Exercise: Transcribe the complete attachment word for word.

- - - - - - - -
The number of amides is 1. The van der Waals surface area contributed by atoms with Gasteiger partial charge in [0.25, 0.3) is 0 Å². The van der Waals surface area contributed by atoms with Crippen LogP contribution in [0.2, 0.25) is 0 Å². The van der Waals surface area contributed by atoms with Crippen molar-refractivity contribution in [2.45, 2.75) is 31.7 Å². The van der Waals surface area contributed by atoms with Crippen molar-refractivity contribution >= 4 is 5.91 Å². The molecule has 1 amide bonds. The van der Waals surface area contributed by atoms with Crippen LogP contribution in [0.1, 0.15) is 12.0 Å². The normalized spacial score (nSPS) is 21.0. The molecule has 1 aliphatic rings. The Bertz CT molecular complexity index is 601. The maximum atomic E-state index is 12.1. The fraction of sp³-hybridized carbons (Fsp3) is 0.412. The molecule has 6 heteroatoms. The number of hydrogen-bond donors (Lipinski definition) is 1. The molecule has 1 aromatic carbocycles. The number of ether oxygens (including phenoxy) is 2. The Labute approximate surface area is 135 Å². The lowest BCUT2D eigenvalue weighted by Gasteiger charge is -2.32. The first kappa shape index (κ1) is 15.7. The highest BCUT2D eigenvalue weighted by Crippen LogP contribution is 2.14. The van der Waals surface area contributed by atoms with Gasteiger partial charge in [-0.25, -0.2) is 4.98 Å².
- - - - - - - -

The number of amides is 1. The van der Waals surface area contributed by atoms with Gasteiger partial charge in [0.25, 0.3) is 0 Å². The van der Waals surface area contributed by atoms with Crippen LogP contribution in [0.2, 0.25) is 0 Å². The van der Waals surface area contributed by atoms with Crippen molar-refractivity contribution in [2.45, 2.75) is 31.7 Å². The van der Waals surface area contributed by atoms with Crippen molar-refractivity contribution >= 4 is 5.91 Å². The molecule has 1 amide bonds. The van der Waals surface area contributed by atoms with Crippen LogP contribution in [0.1, 0.15) is 12.0 Å². The normalized spacial score (nSPS) is 21.0. The molecule has 1 aliphatic rings. The Bertz CT molecular complexity index is 601. The maximum atomic E-state index is 12.1. The fraction of sp³-hybridized carbons (Fsp3) is 0.412. The molecule has 6 heteroatoms. The number of hydrogen-bond donors (Lipinski definition) is 1. The molecule has 1 aromatic carbocycles. The number of ether oxygens (including phenoxy) is 2. The Labute approximate surface area is 135 Å². The lowest BCUT2D eigenvalue weighted by Gasteiger charge is -2.32. The first kappa shape index (κ1) is 15.7. The highest BCUT2D eigenvalue weighted by Crippen LogP contribution is 2.14. The van der Waals surface area contributed by atoms with Gasteiger partial charge in [-0.25, -0.2) is 4.98 Å².